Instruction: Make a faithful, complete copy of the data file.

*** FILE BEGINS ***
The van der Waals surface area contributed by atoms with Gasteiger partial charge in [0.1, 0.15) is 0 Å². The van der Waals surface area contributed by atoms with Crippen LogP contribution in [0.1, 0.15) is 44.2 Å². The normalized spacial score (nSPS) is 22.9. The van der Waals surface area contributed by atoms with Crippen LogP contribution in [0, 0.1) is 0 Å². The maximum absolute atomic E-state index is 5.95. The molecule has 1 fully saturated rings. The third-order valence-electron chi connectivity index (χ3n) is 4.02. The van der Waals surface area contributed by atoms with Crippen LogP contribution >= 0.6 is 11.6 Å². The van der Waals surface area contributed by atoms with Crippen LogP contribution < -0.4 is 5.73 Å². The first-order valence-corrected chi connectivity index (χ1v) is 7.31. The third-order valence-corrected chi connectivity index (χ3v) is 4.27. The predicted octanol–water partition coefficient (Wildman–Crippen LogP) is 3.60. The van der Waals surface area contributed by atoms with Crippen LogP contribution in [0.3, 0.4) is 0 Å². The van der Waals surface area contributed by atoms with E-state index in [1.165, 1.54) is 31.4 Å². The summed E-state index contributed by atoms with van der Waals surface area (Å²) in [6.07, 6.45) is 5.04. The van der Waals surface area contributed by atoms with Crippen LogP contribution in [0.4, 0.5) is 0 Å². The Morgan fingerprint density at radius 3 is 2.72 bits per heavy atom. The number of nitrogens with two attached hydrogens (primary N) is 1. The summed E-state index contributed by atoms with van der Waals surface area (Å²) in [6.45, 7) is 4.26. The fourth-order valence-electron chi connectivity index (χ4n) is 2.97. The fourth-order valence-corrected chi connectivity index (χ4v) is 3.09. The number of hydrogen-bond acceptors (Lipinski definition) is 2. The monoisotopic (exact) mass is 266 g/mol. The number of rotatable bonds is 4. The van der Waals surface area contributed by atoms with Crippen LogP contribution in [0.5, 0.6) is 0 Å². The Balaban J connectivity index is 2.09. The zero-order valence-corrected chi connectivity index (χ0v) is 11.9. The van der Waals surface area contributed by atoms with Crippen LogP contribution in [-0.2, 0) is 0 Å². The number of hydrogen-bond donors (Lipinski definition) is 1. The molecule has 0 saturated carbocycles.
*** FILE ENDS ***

The van der Waals surface area contributed by atoms with Gasteiger partial charge in [0.1, 0.15) is 0 Å². The van der Waals surface area contributed by atoms with Crippen LogP contribution in [0.1, 0.15) is 44.2 Å². The normalized spacial score (nSPS) is 22.9. The van der Waals surface area contributed by atoms with Crippen LogP contribution in [0, 0.1) is 0 Å². The maximum absolute atomic E-state index is 5.95. The molecule has 1 fully saturated rings. The third-order valence-electron chi connectivity index (χ3n) is 4.02. The van der Waals surface area contributed by atoms with Crippen LogP contribution >= 0.6 is 11.6 Å². The van der Waals surface area contributed by atoms with Crippen LogP contribution < -0.4 is 5.73 Å². The first-order valence-corrected chi connectivity index (χ1v) is 7.31. The third-order valence-corrected chi connectivity index (χ3v) is 4.27. The predicted octanol–water partition coefficient (Wildman–Crippen LogP) is 3.60. The van der Waals surface area contributed by atoms with Crippen LogP contribution in [0.3, 0.4) is 0 Å². The van der Waals surface area contributed by atoms with E-state index in [1.165, 1.54) is 31.4 Å². The summed E-state index contributed by atoms with van der Waals surface area (Å²) in [6.07, 6.45) is 5.04. The van der Waals surface area contributed by atoms with Crippen LogP contribution in [0.4, 0.5) is 0 Å². The Morgan fingerprint density at radius 3 is 2.72 bits per heavy atom. The number of nitrogens with two attached hydrogens (primary N) is 1. The summed E-state index contributed by atoms with van der Waals surface area (Å²) in [6.45, 7) is 4.26. The fourth-order valence-electron chi connectivity index (χ4n) is 2.97. The fourth-order valence-corrected chi connectivity index (χ4v) is 3.09. The number of hydrogen-bond acceptors (Lipinski definition) is 2. The monoisotopic (exact) mass is 266 g/mol. The number of rotatable bonds is 4. The van der Waals surface area contributed by atoms with Crippen LogP contribution in [0.5, 0.6) is 0 Å². The Balaban J connectivity index is 2.09. The zero-order valence-corrected chi connectivity index (χ0v) is 11.9. The van der Waals surface area contributed by atoms with Crippen LogP contribution in [-0.2, 0) is 0 Å². The number of hydrogen-bond donors (Lipinski definition) is 1. The molecule has 0 saturated carbocycles.